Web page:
In my conversations with enrollment managers, we typically agree that robust research should be a priority. Then, I often hear some version of the following:
"I know I should be doing research but I'm unsure what research to do." "I know what research I want to do, but I don't have time." "I know what research I want to do, but I don't know how." "I've done some research, but I don't know how to use it."
I'll be unpacking these questions over the next few months.
First up: What research should I be doing? This is a big question and is very dependent on your research questions and goals. As a starting point, though, consider the following.
1) Demographic trending research to allow you to predict who is coming in the next 5 years or so.
2) Market segmentation analysis of the current student body as well as the areas that your school serves or would like to serve. This data is often not readily available, but ideally, you get your hands on it.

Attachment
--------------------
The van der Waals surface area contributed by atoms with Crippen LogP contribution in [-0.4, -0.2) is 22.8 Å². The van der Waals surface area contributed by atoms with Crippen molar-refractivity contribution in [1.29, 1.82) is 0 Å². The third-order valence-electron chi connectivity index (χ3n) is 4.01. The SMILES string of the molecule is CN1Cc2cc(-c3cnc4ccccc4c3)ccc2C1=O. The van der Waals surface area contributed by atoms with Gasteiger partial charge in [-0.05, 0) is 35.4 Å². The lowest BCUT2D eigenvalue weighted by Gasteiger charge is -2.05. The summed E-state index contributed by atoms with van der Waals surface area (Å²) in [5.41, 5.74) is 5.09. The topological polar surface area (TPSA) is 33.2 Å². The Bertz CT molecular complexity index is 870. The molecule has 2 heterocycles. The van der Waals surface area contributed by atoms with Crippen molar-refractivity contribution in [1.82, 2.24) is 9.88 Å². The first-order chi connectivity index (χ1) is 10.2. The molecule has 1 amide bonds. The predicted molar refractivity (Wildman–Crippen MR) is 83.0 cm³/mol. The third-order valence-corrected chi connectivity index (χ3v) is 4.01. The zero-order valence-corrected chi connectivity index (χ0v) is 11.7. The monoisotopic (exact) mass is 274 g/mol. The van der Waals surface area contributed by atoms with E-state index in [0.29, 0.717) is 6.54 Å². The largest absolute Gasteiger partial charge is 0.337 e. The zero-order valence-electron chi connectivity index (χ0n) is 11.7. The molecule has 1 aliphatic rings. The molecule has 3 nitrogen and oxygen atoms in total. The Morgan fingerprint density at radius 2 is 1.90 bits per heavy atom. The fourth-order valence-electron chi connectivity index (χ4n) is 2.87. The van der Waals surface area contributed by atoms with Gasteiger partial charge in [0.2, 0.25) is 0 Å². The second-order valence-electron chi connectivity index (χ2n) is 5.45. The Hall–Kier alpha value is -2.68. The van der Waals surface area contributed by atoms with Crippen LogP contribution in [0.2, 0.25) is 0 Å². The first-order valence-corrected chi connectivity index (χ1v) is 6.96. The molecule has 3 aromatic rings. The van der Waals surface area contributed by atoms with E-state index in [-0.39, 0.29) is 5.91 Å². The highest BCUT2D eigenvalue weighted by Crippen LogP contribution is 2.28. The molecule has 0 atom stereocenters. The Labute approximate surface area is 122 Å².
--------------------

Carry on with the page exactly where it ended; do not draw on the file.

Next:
3) Survey research of current parents, families who were admitted but didn’t enroll, and families who left your school (attrition).
4) Research regarding public perception of your school.
5) Competitor analysis to understand the market your school is part of and to identify market opportunities.
That's a lot of research, I know. How is a harried enrollment manager to find time to do all of this important work? That's coming in the next post in the series. I'd love to hear your questions or comments about this topic.
(This is part of a longer piece I wrote for iansymmonds.com. I'll be using it as a jumping off point for this series)